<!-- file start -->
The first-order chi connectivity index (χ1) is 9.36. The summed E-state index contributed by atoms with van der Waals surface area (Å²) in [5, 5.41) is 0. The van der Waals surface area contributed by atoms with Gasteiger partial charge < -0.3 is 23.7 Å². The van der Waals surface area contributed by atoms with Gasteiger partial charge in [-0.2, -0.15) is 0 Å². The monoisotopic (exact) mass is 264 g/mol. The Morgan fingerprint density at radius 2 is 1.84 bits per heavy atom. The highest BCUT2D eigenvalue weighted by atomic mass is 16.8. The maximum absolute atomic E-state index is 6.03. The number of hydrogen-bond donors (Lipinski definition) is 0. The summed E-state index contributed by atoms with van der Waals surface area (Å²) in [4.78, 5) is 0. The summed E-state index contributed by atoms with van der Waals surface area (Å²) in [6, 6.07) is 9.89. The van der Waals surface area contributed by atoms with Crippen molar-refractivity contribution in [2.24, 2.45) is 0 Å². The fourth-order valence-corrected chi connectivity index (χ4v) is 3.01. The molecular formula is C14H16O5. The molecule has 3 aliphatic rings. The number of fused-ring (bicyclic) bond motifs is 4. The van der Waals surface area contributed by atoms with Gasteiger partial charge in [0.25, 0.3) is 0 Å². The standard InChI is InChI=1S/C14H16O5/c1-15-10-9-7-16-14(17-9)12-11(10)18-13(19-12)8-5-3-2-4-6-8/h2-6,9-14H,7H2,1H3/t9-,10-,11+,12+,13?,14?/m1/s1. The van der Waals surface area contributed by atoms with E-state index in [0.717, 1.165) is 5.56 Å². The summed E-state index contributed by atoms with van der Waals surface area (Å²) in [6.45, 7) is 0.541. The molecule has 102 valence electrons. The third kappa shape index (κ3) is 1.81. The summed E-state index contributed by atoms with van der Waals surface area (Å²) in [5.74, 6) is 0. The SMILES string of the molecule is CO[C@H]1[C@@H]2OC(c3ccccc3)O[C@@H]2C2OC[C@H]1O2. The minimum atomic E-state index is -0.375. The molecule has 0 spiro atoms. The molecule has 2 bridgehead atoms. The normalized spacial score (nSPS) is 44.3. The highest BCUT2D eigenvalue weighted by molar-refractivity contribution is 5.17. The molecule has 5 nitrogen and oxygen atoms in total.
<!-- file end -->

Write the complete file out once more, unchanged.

The first-order chi connectivity index (χ1) is 9.36. The summed E-state index contributed by atoms with van der Waals surface area (Å²) in [5, 5.41) is 0. The van der Waals surface area contributed by atoms with Gasteiger partial charge < -0.3 is 23.7 Å². The van der Waals surface area contributed by atoms with Gasteiger partial charge in [-0.2, -0.15) is 0 Å². The monoisotopic (exact) mass is 264 g/mol. The Morgan fingerprint density at radius 2 is 1.84 bits per heavy atom. The highest BCUT2D eigenvalue weighted by atomic mass is 16.8. The maximum absolute atomic E-state index is 6.03. The number of hydrogen-bond donors (Lipinski definition) is 0. The summed E-state index contributed by atoms with van der Waals surface area (Å²) in [4.78, 5) is 0. The summed E-state index contributed by atoms with van der Waals surface area (Å²) in [6, 6.07) is 9.89. The van der Waals surface area contributed by atoms with Crippen molar-refractivity contribution in [2.24, 2.45) is 0 Å². The fourth-order valence-corrected chi connectivity index (χ4v) is 3.01. The molecular formula is C14H16O5. The molecule has 3 aliphatic rings. The number of fused-ring (bicyclic) bond motifs is 4. The van der Waals surface area contributed by atoms with Gasteiger partial charge in [0.25, 0.3) is 0 Å². The standard InChI is InChI=1S/C14H16O5/c1-15-10-9-7-16-14(17-9)12-11(10)18-13(19-12)8-5-3-2-4-6-8/h2-6,9-14H,7H2,1H3/t9-,10-,11+,12+,13?,14?/m1/s1. The van der Waals surface area contributed by atoms with E-state index in [0.717, 1.165) is 5.56 Å². The summed E-state index contributed by atoms with van der Waals surface area (Å²) in [6.45, 7) is 0.541. The molecule has 102 valence electrons. The third kappa shape index (κ3) is 1.81. The summed E-state index contributed by atoms with van der Waals surface area (Å²) in [5.74, 6) is 0. The SMILES string of the molecule is CO[C@H]1[C@@H]2OC(c3ccccc3)O[C@@H]2C2OC[C@H]1O2. The minimum atomic E-state index is -0.375. The molecule has 0 spiro atoms. The molecule has 2 bridgehead atoms. The normalized spacial score (nSPS) is 44.3. The highest BCUT2D eigenvalue weighted by molar-refractivity contribution is 5.17. The molecule has 5 nitrogen and oxygen atoms in total.